Although the nose 62 projects out beyond an outer peripheral band 14b of the flywheel 14, an undercut 78 is provided on the flywheel band 14b adjacent the nose 62. More particularly, the undercut 78 is formed to include a ramp 82 which slopes inwardly from the outer band 14b of the flywheel 14. The ramp communicates with the anchor recess lower wall 74b. The ramp 82 is symmetrically formed defined by a central vertical plane of the flywheel parallel to its side faces 14a. The ramp 82 communicates with ramp walls 84 on either side thereof. Ramp 82 transitions to the outer band 14b of the flywheel 14.
The hammer surface of the nose 62 is disposed along a diameter D of the flywheel 14 while the anchor recess lower wall 74b is off-set therefrom by a dimension O shown in FIG. 5. Also, it is preferred that the U-shaped contour of the nose 62 be symmetrically disposed on the outer band 14b of the flywheel 14 so that the flywheel has a thickness A and the bottom of the nose is equally distant (A/2) from either side of the flywheel 14.
Details with respect to the mechanism by which the coupon C is advanced into the path of the nose 62 can now be explored. FIG. 3 reflects that a carriage 90 attaches to the table 20 by means of a multiplicity of bolts B passing through the carriage and into the table 20. In order for the coupon C to be advanced from a first retracted position to a second deployed position, a gate 152 must open along the direction of the arrow "W" (FIG. 1) and the coupon must be advanced towards the hammer in the direction of the arrow "X".
FIG. 4 provides the requisite details of the carriage 90. A platform 92 includes a top surface 96, and an end 94. The platform end 94 includes a recess defined by a bight portion 94b, a pair of legs 94a emanating from the bight portion 94b and a chamfer 94c extending between the legs 94a and the bight 94b. In addition, a radiused area 94d provides a transition between the chamfer 94c and the bight 94b. A linear clearance section 94f exists between each chamfer 94c and radiused area 94d. Clearance section 94f is dimensioned to allow the nose 62 of the hammer 60 to pass therebetween. The legs 94a include feet 94e. These feet 94e support a pair of coupon orienting-devices 98.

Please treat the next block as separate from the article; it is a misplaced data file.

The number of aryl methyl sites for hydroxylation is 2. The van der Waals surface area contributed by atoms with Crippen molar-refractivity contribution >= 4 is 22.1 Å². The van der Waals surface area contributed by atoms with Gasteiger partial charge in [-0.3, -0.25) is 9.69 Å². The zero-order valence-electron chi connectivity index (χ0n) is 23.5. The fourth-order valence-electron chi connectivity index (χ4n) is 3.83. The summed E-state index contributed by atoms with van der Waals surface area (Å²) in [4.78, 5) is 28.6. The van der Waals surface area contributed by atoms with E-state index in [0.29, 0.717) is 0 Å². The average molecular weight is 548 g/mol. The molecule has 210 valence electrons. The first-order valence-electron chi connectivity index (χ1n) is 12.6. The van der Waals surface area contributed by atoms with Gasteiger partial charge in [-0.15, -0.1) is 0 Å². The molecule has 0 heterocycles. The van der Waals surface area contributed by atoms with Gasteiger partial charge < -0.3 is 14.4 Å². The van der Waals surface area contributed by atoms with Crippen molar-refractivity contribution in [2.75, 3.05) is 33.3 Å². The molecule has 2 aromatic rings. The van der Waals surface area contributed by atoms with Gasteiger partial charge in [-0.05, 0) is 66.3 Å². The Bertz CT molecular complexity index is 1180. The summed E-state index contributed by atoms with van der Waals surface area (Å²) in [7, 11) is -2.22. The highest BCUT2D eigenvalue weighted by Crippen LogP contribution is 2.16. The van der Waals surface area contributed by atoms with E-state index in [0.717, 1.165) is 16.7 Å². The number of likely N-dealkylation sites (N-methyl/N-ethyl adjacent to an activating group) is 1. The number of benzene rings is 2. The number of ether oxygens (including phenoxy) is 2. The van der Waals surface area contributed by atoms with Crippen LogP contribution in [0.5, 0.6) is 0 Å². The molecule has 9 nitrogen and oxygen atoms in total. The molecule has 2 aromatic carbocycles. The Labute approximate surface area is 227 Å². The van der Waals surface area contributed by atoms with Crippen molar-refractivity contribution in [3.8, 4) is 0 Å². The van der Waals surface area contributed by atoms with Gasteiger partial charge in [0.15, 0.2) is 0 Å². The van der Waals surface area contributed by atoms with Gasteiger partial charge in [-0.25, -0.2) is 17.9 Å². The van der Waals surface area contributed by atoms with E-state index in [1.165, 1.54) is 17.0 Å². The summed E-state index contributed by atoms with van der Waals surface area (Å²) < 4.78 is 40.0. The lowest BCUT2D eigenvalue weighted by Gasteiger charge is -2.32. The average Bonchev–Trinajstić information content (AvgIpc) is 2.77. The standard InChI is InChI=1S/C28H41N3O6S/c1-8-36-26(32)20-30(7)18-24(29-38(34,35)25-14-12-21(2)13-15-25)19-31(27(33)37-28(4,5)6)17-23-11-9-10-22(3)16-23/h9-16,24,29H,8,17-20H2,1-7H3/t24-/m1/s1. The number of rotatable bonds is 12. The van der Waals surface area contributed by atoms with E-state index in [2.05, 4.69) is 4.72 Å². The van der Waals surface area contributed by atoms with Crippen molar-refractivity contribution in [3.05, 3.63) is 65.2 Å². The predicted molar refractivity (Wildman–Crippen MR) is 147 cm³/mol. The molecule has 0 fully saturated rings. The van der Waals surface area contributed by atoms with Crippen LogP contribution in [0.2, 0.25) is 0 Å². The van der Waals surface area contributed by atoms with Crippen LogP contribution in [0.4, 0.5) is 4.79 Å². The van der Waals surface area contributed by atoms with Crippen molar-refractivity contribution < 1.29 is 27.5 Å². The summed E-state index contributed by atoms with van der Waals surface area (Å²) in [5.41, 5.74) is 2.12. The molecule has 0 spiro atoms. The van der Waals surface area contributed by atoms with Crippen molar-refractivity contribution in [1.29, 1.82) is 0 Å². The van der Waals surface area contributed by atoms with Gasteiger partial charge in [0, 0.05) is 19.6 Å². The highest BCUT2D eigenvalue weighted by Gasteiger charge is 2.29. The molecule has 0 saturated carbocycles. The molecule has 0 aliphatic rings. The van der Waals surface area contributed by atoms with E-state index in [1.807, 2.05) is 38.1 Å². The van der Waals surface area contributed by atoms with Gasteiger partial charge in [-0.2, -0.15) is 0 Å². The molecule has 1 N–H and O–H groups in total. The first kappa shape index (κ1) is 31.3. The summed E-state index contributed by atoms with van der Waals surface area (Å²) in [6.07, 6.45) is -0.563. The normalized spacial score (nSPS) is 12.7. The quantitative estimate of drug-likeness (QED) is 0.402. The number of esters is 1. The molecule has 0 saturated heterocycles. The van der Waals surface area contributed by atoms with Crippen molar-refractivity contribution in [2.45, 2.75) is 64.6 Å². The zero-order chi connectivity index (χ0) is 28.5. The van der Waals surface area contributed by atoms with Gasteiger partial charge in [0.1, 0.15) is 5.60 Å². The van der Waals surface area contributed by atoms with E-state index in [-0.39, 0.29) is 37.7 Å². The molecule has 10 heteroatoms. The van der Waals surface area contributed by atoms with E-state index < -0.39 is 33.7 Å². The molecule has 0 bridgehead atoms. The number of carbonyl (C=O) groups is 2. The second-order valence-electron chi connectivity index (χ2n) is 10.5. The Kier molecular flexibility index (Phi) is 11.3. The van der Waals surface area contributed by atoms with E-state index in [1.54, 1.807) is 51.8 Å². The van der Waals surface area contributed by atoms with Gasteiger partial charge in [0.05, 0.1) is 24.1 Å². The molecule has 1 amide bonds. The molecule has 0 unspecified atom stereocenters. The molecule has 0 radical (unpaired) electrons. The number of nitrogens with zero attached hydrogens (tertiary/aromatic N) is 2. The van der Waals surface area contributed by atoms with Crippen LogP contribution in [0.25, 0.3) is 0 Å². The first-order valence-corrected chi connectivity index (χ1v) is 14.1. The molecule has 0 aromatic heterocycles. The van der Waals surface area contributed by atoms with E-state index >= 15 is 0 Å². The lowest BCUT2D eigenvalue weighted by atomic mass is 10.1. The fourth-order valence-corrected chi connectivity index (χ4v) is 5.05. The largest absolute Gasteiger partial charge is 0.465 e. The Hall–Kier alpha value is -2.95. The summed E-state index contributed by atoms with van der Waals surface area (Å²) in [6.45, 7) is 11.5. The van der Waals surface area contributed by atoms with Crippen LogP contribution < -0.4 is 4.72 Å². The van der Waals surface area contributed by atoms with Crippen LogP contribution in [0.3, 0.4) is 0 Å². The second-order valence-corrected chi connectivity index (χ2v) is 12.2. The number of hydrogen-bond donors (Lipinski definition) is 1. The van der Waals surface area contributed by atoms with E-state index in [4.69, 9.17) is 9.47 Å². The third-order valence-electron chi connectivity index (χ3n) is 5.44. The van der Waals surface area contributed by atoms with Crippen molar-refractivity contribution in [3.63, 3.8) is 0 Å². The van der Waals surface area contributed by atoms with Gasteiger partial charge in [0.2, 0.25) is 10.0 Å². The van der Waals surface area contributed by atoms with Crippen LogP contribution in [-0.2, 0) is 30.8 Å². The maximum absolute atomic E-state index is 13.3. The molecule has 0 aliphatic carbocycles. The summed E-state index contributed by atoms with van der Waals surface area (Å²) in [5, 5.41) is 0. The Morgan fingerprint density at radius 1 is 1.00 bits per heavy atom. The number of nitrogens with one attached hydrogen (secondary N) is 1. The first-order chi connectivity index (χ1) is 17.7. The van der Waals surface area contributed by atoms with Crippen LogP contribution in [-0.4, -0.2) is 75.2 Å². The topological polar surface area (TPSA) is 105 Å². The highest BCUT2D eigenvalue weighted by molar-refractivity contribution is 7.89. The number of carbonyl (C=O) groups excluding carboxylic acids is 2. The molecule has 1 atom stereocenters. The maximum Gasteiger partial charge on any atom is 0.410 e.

In essence, each leg 94a at its foot 94e supports a tang 102 extending upwardly from each foot 94e. The tangs 102 allow tang sleeves 104 to project and straddle either side of the flywheel 14 on a side remote from the carriage platform 92. The sleeves 104 permit the coupons to be oriented properly by means of coupon pins 106 which reciprocate along the direction of the double ended arrow "V" against spring pressure caused by spring 108 supported in the sleeve 104 and held in the sleeve by means of an end wall 112 which seals the sleeve 104 and provides tension in conjunction with the spring 108. Optionally, one or more of the pins 106 could be coupled with a limit switch to indicate the presence of the coupon in abutting relationship against the pin, as will be described.
The top 96 of the platform 92 includes a pair of spaced parallel elongate rails 114 attached to the top surface of the platform by a plurality of bolts B. In addition, the top rails 114 are axially aligned with anvils 116 which terminate adjacent the feet 94e of the platform end 94. The anvils 116 have an outer contour radiused to provide a smooth transition from the legs 94a of the platform 94 as it transitions to the anvils 116. This radius coacts with the coupon at fracture. FIG. 15 shows that the anvils 116 are spaced from a face of tang 102 opposite from the side of the sleeve 104.
A track 118 (FIG. 4) having a substantially T-shaped cross-section and an elongate extent is fixed to the top surface 96 of the platform 92 by a plurality of bolts B. The track 118 has a longitudinally extending groove 122 provided on a top surface thereof within which a rail 124 is secured by means of grub screws 127. A pair of inwardly facing. L-shaped travelers 126, 128 face each other and are constrained to operate along the length of the track 118 by having horizontal legs 126a, 128a of the L-shaped travelers underlie a shelf portion on the horizontal underside of the T-shaped track 118.
A top surface of each of the travelers 126b, 128b fastens to an under side of a coupon sled 130. The coupon sled 130 provides a means to support the coupon as it advances from a first retracted position to a second deployed position which is in the path of the hammer 60. As shown in FIG. 4, the sled 130 attaches to the travelers 126, 128 by a plurality of bolts B passing through a foundation 132 of the sled. An underside of the sled also includes a runner 134 provided with clearance from the rail 124 carried on a top face of the T-shaped track 118. Linear motion of the sled 130 along the direction of the arrow "X" is preordained by the travelers 126, 128 coaction with the track 118.